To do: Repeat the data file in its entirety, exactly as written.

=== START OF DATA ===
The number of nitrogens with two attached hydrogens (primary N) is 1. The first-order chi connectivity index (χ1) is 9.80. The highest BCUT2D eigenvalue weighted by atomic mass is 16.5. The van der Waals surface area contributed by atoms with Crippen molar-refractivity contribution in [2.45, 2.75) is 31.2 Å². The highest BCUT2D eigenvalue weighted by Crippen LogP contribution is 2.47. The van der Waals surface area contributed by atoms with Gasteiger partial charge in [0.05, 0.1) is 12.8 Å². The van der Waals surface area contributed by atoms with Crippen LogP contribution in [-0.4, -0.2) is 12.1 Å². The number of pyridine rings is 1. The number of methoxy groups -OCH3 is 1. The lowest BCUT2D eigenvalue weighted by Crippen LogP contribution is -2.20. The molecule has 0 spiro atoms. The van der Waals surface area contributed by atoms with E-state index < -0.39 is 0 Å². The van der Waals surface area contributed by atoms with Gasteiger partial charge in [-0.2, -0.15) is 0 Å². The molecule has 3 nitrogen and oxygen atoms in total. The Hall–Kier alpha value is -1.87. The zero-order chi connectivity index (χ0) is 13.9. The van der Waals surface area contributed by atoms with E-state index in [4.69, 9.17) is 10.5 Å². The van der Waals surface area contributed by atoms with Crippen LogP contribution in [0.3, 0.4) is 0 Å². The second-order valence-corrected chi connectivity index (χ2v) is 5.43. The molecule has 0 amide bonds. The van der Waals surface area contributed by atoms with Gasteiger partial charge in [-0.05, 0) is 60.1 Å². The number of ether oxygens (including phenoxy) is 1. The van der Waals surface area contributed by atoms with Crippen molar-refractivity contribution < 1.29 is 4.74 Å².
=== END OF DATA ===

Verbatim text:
The number of nitrogens with two attached hydrogens (primary N) is 1. The first-order chi connectivity index (χ1) is 9.80. The highest BCUT2D eigenvalue weighted by atomic mass is 16.5. The van der Waals surface area contributed by atoms with Crippen molar-refractivity contribution in [2.45, 2.75) is 31.2 Å². The highest BCUT2D eigenvalue weighted by Crippen LogP contribution is 2.47. The van der Waals surface area contributed by atoms with Gasteiger partial charge in [0.05, 0.1) is 12.8 Å². The van der Waals surface area contributed by atoms with Crippen LogP contribution in [-0.4, -0.2) is 12.1 Å². The number of pyridine rings is 1. The number of methoxy groups -OCH3 is 1. The lowest BCUT2D eigenvalue weighted by Crippen LogP contribution is -2.20. The molecule has 0 spiro atoms. The van der Waals surface area contributed by atoms with E-state index < -0.39 is 0 Å². The van der Waals surface area contributed by atoms with Gasteiger partial charge in [-0.2, -0.15) is 0 Å². The molecule has 3 nitrogen and oxygen atoms in total. The Hall–Kier alpha value is -1.87. The zero-order chi connectivity index (χ0) is 13.9. The van der Waals surface area contributed by atoms with E-state index in [4.69, 9.17) is 10.5 Å². The van der Waals surface area contributed by atoms with Crippen LogP contribution in [0.3, 0.4) is 0 Å². The second-order valence-corrected chi connectivity index (χ2v) is 5.43. The molecule has 0 amide bonds. The van der Waals surface area contributed by atoms with Gasteiger partial charge in [-0.05, 0) is 60.1 Å². The number of ether oxygens (including phenoxy) is 1. The van der Waals surface area contributed by atoms with Crippen molar-refractivity contribution < 1.29 is 4.74 Å².